Some folks on the autistic spectrum actually prefer to be "autistics" because they believe their autism is an inherent part of who they are. From that perspective calling it "defining people by their disease" is in itself offensive -- they do not see it as a disease.
posted by litlnemo at 6:29 PM on April 1, 2008


Quadriplegics? I wonder if they prefer to be referred to as "people who don't have any movement in their arms and legs" in everyday conversation.

"Hey honey, I've got to go volunteer down at the Society For People Who Don't Have Any Movement In Their Arms And Legs this weekend! They're having a picnic down at the park."
posted by Jimbob at 6:46 PM on April 1, 2008 [3 favorites]


It reminds me of "Alone in the Dark". Especially the "frightened" expression.
posted by smackfu at 7:47 PM on April 1, 2008


Are neurotypicals not allowed to use the term "autistics" but people who have autism allowed to do so?
There's are two levels of irony to that idea, in this context: the rules surrounding who is, and is not, allowed to use words are baffling enough to neurotypicals, let alone to autistics; secondly, autistics are among the least likely groups of people to take such a usage as a slight.

So I could be a person with alcoholic abuse tendencies? A person with commitment avoidance? That's a LOT better than being a lazy drunk.
There seems to be a strong correlation between length of phrase, formality, and perceived respect.
posted by aeschenkarnos at 7:50 PM on April 1, 2008


There seems to be a strong correlation between length of phrase, formality, and perceived respect.

As a physically disabled person, I can chime in here somewhat...it's really a bouillabaisse of age, political orientation, personal reference, and many other things, the language issue...I've seen it can vary substantially from one disability to another. I'm used to "putting the condition first": disabled person, autistic person...all my friends used that formulation with never a note of malice intended, and even today, I find it difficult to use the other way round without really thinking ahead.
posted by StrikeTheViol at 8:13 PM on April 1, 2008


"Differently abled" on the other hand, sounds like a slur to me, and I tell any particularly overcorrecting folks to use different words in my presence.
posted by StrikeTheViol at 8:18 PM on April 1, 2008


Hey, I understand the backlash, and I'm kind of annoyed by the PC-ness of it as well.
And I think supercres explained it better than I did...
posted by blastrid at 8:53 PM on April 1, 2008


Is it wrong that I immediately made a zombie face?
posted by riane at 2:10 PM on April 1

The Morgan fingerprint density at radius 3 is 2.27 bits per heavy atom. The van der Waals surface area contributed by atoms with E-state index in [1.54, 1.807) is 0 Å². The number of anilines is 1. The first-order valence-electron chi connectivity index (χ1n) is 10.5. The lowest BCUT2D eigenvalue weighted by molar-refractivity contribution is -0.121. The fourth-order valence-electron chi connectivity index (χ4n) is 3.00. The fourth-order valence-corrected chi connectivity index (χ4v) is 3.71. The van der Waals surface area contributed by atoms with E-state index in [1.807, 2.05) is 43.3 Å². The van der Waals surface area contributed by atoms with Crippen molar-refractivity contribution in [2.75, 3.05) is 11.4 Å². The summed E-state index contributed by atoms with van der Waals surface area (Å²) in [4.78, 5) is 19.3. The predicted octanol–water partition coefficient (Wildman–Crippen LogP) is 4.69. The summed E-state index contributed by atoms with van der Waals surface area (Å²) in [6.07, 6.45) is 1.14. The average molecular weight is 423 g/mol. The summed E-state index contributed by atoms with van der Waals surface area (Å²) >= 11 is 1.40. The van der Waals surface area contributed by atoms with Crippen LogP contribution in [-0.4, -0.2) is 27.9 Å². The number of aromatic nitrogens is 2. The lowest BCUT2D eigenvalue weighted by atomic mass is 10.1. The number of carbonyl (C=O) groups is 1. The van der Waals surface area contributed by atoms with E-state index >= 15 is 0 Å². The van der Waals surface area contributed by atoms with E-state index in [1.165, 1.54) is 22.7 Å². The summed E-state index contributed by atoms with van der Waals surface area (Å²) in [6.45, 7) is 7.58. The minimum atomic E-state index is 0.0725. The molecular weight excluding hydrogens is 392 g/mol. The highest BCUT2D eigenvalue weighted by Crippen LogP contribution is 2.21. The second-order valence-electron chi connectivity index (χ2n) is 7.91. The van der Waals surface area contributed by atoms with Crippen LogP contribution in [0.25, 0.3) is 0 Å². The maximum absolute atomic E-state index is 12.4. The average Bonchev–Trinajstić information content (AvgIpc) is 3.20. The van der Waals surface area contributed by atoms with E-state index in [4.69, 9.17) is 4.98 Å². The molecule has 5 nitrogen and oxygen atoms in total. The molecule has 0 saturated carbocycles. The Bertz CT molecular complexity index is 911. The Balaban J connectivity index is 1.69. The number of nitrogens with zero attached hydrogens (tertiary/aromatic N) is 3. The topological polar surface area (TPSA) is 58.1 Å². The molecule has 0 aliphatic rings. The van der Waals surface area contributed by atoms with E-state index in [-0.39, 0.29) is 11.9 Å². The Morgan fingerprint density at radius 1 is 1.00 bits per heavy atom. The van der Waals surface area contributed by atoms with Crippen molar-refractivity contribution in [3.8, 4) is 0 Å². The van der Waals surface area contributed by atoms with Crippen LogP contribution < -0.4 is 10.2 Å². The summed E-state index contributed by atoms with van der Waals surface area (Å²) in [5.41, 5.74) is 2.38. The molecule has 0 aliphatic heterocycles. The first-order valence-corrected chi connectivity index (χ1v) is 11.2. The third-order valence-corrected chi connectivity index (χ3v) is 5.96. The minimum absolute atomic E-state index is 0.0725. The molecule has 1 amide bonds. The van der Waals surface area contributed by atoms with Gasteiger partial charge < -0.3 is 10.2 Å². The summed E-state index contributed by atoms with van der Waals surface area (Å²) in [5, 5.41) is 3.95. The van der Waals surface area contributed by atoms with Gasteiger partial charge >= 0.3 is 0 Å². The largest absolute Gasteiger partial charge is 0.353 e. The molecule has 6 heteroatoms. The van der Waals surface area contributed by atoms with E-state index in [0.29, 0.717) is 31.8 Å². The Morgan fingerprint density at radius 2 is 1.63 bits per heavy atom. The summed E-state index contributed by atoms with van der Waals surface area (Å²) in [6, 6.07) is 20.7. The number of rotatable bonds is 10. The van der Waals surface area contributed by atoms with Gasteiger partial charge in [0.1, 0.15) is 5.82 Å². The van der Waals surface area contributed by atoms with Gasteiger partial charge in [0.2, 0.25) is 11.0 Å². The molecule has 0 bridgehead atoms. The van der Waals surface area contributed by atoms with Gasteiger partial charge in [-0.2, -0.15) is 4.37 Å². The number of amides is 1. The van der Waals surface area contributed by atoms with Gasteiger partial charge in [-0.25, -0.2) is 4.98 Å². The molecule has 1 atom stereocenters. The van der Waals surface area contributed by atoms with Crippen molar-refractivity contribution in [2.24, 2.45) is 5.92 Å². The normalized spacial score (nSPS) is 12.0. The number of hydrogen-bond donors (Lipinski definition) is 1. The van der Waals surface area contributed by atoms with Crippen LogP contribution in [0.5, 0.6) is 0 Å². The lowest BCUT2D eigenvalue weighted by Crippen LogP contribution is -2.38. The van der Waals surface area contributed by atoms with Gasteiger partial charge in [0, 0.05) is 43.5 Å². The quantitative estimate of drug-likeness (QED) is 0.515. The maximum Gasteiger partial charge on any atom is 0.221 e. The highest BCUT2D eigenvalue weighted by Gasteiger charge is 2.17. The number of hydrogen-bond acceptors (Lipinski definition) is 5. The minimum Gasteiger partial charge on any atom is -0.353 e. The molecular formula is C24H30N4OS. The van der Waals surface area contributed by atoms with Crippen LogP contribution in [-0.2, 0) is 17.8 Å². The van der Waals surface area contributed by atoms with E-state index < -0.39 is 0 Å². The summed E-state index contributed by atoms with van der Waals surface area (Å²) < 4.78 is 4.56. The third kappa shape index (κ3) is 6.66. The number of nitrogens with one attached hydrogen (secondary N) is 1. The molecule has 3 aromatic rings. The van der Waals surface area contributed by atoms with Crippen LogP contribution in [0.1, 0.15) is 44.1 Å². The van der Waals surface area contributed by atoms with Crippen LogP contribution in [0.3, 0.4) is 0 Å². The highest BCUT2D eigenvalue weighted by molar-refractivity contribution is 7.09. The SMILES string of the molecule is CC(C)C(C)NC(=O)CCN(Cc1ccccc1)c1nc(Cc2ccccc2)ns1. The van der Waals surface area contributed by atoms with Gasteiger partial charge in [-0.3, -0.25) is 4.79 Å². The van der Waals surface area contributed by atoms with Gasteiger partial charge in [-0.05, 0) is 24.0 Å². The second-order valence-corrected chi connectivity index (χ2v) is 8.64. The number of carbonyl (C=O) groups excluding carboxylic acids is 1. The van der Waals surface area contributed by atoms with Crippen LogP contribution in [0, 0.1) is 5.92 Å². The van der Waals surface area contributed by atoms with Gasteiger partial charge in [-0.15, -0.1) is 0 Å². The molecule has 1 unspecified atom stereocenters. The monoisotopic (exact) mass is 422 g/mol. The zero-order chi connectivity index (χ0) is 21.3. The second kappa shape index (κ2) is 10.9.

Of course, as soon as I read this, I had to go try it. It turns out to be surprisingly easy. And awesome.
posted by medialyte at 9:44 PM on April 1, 2008


What about Kids Who Can't Read Good And Wanna Learn To Do Other Stuff Good To? I hear they have an awesome centre.
posted by tiny crocodile at 12:26 AM on April 2, 2008


Too. Apparently I can't read good either. Serves me right.
posted by tiny crocodile at 12:27 AM on April 2, 2008


Speaking of facial simulation: this may just freak you the hell out.
posted by stavrosthewonderchicken at 12:40 AM on April 2, 2008


The guy who did this, Ken Perlin, worked on the movie Tron at a company called MAGI. He also invented 3d noise-based texture mapping, a cornerstone of modern CG, for which he won an Oscar.
posted by jfrancis at 1:33 AM on April 2, 2008


blastrid writes "'Children with autism' is the proper term."

What do we call them when they turn 18? For god's sake, if I ever lose my ability to walk, just call me a cripple or a gimp. Don't sugarcoat it with euphemism and politically correct cant.
posted by orthogonality at 5:01 AM on April 2, 2008


Fwiw my cousin (who's 28) has always been referred to as an "autistic person" not "an autistic". Seems okay to me.
posted by tiny crocodile at 7:22 AM on April 2, 2008


He also invented 3d noise-based texture mapping, a cornerstone of modern CG, for which he won an Oscar.

I mis-read that as "nose-based texture mapping" and was like "he won an Oscar for mapping noses??".
posted by EndsOfInvention at 7:38 AM on April 2, 2008


tiny croc, I can live with that. Perhaps my upset-ness was due to the unwieldy nature of "person with disabilty x"

Also, I'm seconding that "differently abled" dislike. My girlfriend is on disability. I jokingly call her my "gimpy girlfriend". No, I wouldn't dare do this to anyone else.

But, we're all "differently abled", I don't call someone "differently colored". I call someone black, white, asian, whatever. Or, if I'm not dealing with such specificities, "a person".
posted by symbioid at 8:41 AM on April 2, 2008


Wow, the left/right only buttons allow you to make some truly bizarre expressions - I set the eyes pointing in rather dramatically different directions, and immediately creeped the hell out of myself! I don't know what it is about eyes not focusing together that sets off some sort of uncanny-valley "this thing is injured/broken/NOT RIGHT" reaction, surprisingly strongly.
posted by FatherDagon at 12:53 PM on April 2, 2008